Pisa is, of course, famous for its Leaning Tower -- a bell tower, or campanile, within the medieval Campo dei Miracoli (Field of Miracles) cathedral complex. The Tower began leaning when only three of its eight storys were finished. It also served as observatory for Pisa's hometown astronomer, Galileo Galilei, who was imprisoned by the Inquisition for supporting that heretical idea about the Earth revolving around the sun. The Tower is still leaning, too, so much so that it's now closed to the public.
Pisa is situated at the mouth of the Arno River, 10 km inland from the Tyrrhenian Sea, in west-central Italy's Tuscany Region. It's one of Italy's oldest towns, with Etruscan origins going back 3,000 years. A prime port in Roman times, Pisa became a power in its own right, fighting wars with Florence, Lucca, and Genoa, before bowing to the latter in 1284, which began a long period of decline.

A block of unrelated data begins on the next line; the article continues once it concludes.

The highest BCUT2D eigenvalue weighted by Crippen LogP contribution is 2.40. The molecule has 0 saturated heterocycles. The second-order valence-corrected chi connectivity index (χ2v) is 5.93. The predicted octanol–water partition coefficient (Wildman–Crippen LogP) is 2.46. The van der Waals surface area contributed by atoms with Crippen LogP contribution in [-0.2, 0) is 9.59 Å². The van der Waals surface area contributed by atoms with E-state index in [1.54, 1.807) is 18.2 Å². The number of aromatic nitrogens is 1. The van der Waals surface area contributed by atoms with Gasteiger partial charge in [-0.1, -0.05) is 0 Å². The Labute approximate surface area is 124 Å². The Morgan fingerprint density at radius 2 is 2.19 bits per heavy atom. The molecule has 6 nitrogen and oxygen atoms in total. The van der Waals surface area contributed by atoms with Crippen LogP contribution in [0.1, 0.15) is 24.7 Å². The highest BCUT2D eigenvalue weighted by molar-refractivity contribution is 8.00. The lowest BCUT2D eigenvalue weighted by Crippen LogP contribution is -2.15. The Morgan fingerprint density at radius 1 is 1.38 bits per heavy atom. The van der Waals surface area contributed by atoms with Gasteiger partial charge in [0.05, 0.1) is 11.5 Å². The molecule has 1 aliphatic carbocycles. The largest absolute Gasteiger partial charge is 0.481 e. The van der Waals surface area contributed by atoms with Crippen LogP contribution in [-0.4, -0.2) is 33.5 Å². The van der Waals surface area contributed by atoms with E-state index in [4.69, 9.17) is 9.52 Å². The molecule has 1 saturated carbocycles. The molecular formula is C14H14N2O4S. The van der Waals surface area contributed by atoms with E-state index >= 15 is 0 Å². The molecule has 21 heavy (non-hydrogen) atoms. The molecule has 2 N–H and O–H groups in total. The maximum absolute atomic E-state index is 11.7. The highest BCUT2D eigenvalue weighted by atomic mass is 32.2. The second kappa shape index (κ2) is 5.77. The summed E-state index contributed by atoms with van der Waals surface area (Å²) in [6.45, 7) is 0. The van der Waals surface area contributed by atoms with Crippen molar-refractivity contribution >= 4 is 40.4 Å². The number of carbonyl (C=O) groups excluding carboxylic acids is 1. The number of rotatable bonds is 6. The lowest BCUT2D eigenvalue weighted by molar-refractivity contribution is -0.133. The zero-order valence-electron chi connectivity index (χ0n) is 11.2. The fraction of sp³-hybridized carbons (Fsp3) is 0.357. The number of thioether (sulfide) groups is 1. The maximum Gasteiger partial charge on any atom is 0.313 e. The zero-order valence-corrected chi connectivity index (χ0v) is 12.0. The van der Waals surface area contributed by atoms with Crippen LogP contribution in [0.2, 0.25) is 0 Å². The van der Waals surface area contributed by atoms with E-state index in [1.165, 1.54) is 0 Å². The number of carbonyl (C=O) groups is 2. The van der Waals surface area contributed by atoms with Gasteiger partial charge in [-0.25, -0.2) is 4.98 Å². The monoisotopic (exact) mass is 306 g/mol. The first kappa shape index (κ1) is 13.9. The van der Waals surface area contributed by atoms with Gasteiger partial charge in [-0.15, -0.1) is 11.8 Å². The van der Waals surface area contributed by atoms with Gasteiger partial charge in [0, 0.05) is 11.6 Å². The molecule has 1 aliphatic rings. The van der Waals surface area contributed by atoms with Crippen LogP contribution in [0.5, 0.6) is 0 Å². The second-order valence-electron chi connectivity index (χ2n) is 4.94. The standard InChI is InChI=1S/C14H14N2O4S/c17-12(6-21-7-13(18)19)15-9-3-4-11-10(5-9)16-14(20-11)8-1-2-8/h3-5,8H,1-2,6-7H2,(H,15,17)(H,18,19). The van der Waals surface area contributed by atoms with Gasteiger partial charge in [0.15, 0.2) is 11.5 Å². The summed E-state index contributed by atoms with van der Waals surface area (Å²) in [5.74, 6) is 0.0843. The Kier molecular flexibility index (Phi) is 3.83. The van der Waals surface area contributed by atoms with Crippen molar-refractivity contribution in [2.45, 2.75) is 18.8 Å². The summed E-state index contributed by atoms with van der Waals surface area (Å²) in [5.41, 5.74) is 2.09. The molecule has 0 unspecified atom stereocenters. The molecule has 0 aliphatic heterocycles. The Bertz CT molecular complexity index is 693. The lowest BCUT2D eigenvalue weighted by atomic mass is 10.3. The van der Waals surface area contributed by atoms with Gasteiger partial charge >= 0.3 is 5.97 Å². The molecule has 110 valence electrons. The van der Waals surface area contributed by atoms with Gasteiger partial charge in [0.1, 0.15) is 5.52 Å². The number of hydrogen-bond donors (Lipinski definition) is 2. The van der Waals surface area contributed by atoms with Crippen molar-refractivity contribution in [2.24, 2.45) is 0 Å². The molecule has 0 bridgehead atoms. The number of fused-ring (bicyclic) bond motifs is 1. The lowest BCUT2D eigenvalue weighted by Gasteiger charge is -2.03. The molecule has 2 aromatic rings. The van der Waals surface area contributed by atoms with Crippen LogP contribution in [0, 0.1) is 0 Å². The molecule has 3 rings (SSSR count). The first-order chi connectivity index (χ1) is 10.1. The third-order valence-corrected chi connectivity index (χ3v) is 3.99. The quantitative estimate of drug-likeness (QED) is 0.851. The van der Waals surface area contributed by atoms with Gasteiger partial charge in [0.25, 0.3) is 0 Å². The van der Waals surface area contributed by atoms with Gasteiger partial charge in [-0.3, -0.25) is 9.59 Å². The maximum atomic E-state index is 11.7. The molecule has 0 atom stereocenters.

Modern Pisa is home to around 105,000 people. Services and tourism are mainstays of the local economy, with textiles, pharmaceuticals, glass, and foodstuffs produced in the industrial sector.
The Campo dei Miracoli are a hard act to follow, but visitors won't be disappointed by Pisa's Renaissance architecture and peaceful strolls along the Arno River banks. The culture and ambience of a thriving college town are offered as well, thanks to the esteemed University of Pisa, which recently celebrated its 650th birthday.